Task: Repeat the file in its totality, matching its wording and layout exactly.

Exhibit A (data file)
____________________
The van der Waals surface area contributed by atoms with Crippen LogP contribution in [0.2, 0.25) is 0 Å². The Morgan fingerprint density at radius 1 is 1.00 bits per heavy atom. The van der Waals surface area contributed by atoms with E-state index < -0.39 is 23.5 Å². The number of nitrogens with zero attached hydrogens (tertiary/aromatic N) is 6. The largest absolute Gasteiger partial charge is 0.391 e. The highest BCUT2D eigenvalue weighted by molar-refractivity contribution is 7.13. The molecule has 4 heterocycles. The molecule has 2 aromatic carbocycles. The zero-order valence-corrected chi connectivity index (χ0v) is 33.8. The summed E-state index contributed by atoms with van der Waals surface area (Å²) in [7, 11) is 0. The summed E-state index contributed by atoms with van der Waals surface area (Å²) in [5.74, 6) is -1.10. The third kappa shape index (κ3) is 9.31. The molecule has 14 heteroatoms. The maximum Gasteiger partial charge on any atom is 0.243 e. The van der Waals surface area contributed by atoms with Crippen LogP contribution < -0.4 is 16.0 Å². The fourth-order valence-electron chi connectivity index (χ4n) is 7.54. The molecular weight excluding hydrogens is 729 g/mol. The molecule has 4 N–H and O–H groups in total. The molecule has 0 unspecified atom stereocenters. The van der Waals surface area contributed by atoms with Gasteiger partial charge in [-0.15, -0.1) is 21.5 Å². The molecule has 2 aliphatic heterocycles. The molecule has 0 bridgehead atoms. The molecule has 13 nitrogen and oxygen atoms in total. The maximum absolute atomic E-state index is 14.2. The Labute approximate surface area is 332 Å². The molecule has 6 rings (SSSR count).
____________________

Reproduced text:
The van der Waals surface area contributed by atoms with Crippen LogP contribution in [0.2, 0.25) is 0 Å². The Morgan fingerprint density at radius 1 is 1.00 bits per heavy atom. The van der Waals surface area contributed by atoms with E-state index < -0.39 is 23.5 Å². The number of nitrogens with zero attached hydrogens (tertiary/aromatic N) is 6. The largest absolute Gasteiger partial charge is 0.391 e. The highest BCUT2D eigenvalue weighted by molar-refractivity contribution is 7.13. The molecule has 4 heterocycles. The molecule has 2 aromatic carbocycles. The zero-order valence-corrected chi connectivity index (χ0v) is 33.8. The summed E-state index contributed by atoms with van der Waals surface area (Å²) in [7, 11) is 0. The summed E-state index contributed by atoms with van der Waals surface area (Å²) in [5.74, 6) is -1.10. The third kappa shape index (κ3) is 9.31. The molecule has 14 heteroatoms. The maximum Gasteiger partial charge on any atom is 0.243 e. The van der Waals surface area contributed by atoms with Crippen LogP contribution < -0.4 is 16.0 Å². The fourth-order valence-electron chi connectivity index (χ4n) is 7.54. The molecular weight excluding hydrogens is 729 g/mol. The molecule has 4 N–H and O–H groups in total. The molecule has 0 unspecified atom stereocenters. The van der Waals surface area contributed by atoms with Gasteiger partial charge in [-0.15, -0.1) is 21.5 Å². The molecule has 2 aliphatic heterocycles. The molecule has 0 bridgehead atoms. The molecule has 13 nitrogen and oxygen atoms in total. The maximum absolute atomic E-state index is 14.2. The Labute approximate surface area is 332 Å². The molecule has 6 rings (SSSR count).